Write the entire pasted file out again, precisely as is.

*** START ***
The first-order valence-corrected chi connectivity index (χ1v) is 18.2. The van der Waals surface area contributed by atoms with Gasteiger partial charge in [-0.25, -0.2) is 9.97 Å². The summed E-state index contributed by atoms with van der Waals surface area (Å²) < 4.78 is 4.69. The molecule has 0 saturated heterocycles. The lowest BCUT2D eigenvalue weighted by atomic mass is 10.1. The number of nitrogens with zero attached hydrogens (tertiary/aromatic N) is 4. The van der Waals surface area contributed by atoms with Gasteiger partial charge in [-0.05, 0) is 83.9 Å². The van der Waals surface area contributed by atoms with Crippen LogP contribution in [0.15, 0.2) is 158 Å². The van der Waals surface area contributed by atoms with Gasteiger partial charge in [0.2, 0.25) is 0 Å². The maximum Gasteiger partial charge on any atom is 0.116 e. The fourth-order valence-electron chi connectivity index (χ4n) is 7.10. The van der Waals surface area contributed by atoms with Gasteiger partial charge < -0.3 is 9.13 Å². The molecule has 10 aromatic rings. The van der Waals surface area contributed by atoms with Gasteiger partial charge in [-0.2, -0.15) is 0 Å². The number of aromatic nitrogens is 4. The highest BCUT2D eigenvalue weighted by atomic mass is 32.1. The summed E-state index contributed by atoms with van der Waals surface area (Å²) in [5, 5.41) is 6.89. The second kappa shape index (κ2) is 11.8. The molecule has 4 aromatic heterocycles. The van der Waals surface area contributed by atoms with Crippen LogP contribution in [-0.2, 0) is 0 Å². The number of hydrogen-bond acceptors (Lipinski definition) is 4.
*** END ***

The first-order valence-corrected chi connectivity index (χ1v) is 18.2. The van der Waals surface area contributed by atoms with Gasteiger partial charge in [-0.25, -0.2) is 9.97 Å². The summed E-state index contributed by atoms with van der Waals surface area (Å²) < 4.78 is 4.69. The molecule has 0 saturated heterocycles. The lowest BCUT2D eigenvalue weighted by atomic mass is 10.1. The number of nitrogens with zero attached hydrogens (tertiary/aromatic N) is 4. The van der Waals surface area contributed by atoms with Gasteiger partial charge in [-0.05, 0) is 83.9 Å². The van der Waals surface area contributed by atoms with Crippen LogP contribution in [0.15, 0.2) is 158 Å². The van der Waals surface area contributed by atoms with Gasteiger partial charge in [0.2, 0.25) is 0 Å². The maximum Gasteiger partial charge on any atom is 0.116 e. The fourth-order valence-electron chi connectivity index (χ4n) is 7.10. The van der Waals surface area contributed by atoms with Gasteiger partial charge < -0.3 is 9.13 Å². The molecule has 10 aromatic rings. The van der Waals surface area contributed by atoms with Gasteiger partial charge in [-0.2, -0.15) is 0 Å². The number of aromatic nitrogens is 4. The highest BCUT2D eigenvalue weighted by atomic mass is 32.1. The summed E-state index contributed by atoms with van der Waals surface area (Å²) in [5, 5.41) is 6.89. The second kappa shape index (κ2) is 11.8. The molecule has 4 aromatic heterocycles. The van der Waals surface area contributed by atoms with Crippen LogP contribution in [-0.2, 0) is 0 Å². The number of hydrogen-bond acceptors (Lipinski definition) is 4.